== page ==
Crimson Snow: Britain’s first disaster in Afghanistan is published by The History Press

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Bomb Disposal experts awarded George Cross


Two British Army Bomb Disposal experts have been awarded the George Cross, Britain’s highest award for bravery not in the face of the enemy.

Staff Sergeant Olaf Schmid and Staff Sergeant Kim Hughers, of the Royal Logistics Corps, was deployed to Afghanistan in March 2009. As High Threat Improvised Explosive Device Disposal operators, Schmid and Hughes were in the forefront of the battle against the lethal threat that IED’s represent.

Staff Sergeant Kim Hughes

Staff Sergeantt Hughes’s actions are described in his citation as “the single most outstanding act of explosive ordnance disposal ever recorded in Afghanistan.” In one incident on 16 August 2009, Hughes was tasked to clear a route near Sangin in Helmand. One soldier was seriously injured by an IED, and as he was being recovered another IED detonated and killed two more soldiers. The area was effectively an IED minefield, overlooked by the enemy. Hughes and his team were called in to deal with the devices. They left behind protective clothing in order to save time. Upon reaching the first casualty Hughes discovered a further IED, and calmly carried out a manual neutralisation. His citation states “It was an extraordinary act.”

“Dealing with any form of IED is dangerous; to deal with seven IEDs linked in a single circuit, in a mass casualty scenario, using manual neutralisation techniques once, never mind three times, is the single most outstanding act of explosive ordnance disposal ever recorded in Afghanistan. That he did it without the security of specialist protective clothing serves even more to demonstrate his outstanding gallantry. Hughes is unequivocally deserving of the highest level of public recognition.”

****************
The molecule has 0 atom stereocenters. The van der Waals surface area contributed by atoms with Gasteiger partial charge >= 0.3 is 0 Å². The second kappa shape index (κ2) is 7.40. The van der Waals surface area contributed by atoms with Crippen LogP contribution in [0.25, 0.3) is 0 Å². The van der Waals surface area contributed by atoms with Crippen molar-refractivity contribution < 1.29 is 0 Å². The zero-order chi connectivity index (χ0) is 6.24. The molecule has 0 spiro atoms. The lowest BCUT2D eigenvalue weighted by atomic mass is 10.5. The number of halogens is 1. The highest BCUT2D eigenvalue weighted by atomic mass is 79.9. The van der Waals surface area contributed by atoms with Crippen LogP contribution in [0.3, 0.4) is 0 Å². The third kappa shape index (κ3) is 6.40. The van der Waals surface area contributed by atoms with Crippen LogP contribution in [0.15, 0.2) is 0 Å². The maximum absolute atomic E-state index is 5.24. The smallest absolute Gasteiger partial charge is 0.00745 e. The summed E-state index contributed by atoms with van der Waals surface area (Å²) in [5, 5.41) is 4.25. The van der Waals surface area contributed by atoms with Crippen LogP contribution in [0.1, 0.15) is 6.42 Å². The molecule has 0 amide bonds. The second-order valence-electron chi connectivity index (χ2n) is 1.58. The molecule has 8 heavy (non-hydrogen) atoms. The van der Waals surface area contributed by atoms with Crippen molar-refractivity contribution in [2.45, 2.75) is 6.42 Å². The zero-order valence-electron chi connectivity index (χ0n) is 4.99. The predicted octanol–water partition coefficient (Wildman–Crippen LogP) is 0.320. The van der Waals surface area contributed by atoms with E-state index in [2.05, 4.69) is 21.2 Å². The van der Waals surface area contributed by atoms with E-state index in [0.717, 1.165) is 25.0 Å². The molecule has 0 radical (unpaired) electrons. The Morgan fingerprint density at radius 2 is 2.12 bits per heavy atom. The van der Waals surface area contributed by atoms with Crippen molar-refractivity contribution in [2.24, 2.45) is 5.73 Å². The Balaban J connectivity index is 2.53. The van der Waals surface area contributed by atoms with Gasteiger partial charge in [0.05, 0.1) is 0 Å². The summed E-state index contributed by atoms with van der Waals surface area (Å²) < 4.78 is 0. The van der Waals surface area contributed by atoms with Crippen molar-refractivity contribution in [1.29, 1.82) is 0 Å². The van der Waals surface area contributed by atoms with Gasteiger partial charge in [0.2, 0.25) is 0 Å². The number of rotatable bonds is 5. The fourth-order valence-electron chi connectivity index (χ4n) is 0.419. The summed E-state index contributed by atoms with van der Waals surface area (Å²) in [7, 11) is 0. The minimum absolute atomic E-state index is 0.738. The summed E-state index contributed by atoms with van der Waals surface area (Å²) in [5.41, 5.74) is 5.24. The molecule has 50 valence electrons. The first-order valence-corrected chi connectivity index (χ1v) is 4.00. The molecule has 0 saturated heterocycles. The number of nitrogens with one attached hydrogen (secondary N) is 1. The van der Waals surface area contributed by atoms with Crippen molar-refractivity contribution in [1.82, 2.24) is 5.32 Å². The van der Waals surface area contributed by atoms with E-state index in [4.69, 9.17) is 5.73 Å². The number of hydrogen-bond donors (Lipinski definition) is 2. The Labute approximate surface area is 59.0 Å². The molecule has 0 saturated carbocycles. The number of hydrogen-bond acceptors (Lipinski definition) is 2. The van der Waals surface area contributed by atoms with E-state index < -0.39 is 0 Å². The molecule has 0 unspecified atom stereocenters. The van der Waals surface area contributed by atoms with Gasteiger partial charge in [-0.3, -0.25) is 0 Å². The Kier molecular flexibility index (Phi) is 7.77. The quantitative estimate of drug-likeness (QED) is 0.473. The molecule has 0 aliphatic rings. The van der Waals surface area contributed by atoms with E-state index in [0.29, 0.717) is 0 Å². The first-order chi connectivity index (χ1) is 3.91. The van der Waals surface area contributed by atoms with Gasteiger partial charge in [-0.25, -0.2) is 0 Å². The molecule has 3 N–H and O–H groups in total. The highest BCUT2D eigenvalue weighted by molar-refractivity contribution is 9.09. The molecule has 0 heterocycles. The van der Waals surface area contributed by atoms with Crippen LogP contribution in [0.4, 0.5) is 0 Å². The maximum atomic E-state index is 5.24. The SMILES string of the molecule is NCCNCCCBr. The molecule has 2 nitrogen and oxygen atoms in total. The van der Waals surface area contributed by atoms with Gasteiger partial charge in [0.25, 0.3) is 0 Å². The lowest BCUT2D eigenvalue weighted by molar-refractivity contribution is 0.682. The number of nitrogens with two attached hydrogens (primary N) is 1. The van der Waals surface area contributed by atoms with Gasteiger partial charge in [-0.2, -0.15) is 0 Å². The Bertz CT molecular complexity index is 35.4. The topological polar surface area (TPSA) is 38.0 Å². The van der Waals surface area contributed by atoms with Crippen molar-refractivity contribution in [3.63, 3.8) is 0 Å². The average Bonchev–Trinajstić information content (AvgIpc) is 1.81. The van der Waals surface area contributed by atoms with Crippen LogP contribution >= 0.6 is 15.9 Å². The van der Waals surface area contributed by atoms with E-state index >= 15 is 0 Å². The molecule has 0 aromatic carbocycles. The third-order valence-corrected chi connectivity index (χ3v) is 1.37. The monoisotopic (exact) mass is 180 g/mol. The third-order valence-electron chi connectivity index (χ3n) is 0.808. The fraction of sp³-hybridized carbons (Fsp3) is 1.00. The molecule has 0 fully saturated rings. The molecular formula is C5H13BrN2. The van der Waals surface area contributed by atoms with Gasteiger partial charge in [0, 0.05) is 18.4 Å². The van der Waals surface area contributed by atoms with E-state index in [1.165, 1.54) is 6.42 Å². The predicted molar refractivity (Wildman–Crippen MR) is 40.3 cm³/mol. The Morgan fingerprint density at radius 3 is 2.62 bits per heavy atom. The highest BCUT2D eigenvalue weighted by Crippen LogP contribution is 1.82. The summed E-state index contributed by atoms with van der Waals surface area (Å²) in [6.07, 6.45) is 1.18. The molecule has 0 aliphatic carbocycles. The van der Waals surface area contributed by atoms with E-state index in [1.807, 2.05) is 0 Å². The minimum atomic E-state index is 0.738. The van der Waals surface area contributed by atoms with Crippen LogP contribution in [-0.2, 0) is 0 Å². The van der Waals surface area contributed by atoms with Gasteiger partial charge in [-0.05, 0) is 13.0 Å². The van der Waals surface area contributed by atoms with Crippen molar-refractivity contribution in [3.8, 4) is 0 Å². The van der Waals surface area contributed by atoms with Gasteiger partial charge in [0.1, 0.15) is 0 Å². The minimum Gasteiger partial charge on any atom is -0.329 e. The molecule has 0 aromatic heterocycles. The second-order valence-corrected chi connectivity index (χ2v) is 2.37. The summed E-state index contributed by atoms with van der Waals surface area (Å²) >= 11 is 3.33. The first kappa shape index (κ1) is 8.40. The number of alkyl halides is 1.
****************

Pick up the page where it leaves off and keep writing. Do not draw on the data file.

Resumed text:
Staff Sergeant Olaf Schmid

After deploying to Helman in June 2009, Staff Sergeant Schmid personally dealt with 70 IED’s. He spent long periods of time in close proximity to IEDs and in the gravest personal danger. Before his death in action he responded to 42 IED tasks. One incident involved an 11 hour operation to clear an area, after an infantry company had had several of their vehicles blown up by IED’s.

On another occasion, Schmid was in Sangin District Centre to deal with an artillery shell. On arrival he immediately realised that many civilians around him in the bustling bazaar were in peril. He quickly assessed that the shell was part of a Radio Controlled IED intended to cause maximum casualties in a well populated area. The nature of the device also meant it was almost certainly over-watched by the bomber controlling it. Without any consideration for his own safety Schmid immediately decided to neutralise the IED manually. To do this he employed a render safe procedure that should only ever be employed in the gravest of circumstances and which is conducted at the highest personal risk to the operator. In an instant, he made the most courageous decision possible, consciously placing his own life on the line in order to save the lives of countless Afghan civilians and demonstrating bravery of the highest order and well beyond the call of duty.